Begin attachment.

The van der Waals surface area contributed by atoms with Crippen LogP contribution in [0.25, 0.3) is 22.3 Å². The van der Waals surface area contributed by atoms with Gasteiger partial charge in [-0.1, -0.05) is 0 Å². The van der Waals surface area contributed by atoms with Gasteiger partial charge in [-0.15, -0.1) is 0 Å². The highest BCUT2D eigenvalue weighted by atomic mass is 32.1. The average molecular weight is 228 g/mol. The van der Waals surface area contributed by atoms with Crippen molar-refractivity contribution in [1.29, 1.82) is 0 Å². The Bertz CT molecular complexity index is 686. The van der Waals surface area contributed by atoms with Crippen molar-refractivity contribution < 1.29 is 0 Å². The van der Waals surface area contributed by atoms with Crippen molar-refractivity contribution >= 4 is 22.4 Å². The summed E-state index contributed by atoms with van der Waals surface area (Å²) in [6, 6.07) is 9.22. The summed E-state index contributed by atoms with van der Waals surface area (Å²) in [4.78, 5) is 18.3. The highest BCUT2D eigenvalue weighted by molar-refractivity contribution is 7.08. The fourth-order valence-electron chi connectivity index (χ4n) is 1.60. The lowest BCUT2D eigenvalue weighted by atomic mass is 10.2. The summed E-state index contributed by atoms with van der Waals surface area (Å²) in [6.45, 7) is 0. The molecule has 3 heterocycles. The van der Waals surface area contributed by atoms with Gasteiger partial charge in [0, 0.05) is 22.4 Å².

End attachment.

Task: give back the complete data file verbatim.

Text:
The van der Waals surface area contributed by atoms with Crippen LogP contribution in [0.25, 0.3) is 22.3 Å². The van der Waals surface area contributed by atoms with Gasteiger partial charge in [-0.1, -0.05) is 0 Å². The van der Waals surface area contributed by atoms with Gasteiger partial charge in [-0.15, -0.1) is 0 Å². The highest BCUT2D eigenvalue weighted by atomic mass is 32.1. The average molecular weight is 228 g/mol. The van der Waals surface area contributed by atoms with Crippen molar-refractivity contribution in [1.29, 1.82) is 0 Å². The Bertz CT molecular complexity index is 686. The van der Waals surface area contributed by atoms with Crippen molar-refractivity contribution < 1.29 is 0 Å². The van der Waals surface area contributed by atoms with Crippen molar-refractivity contribution >= 4 is 22.4 Å². The summed E-state index contributed by atoms with van der Waals surface area (Å²) in [6, 6.07) is 9.22. The summed E-state index contributed by atoms with van der Waals surface area (Å²) in [4.78, 5) is 18.3. The highest BCUT2D eigenvalue weighted by molar-refractivity contribution is 7.08. The fourth-order valence-electron chi connectivity index (χ4n) is 1.60. The lowest BCUT2D eigenvalue weighted by atomic mass is 10.2. The summed E-state index contributed by atoms with van der Waals surface area (Å²) in [6.45, 7) is 0. The molecule has 3 heterocycles. The van der Waals surface area contributed by atoms with Gasteiger partial charge in [0, 0.05) is 22.4 Å².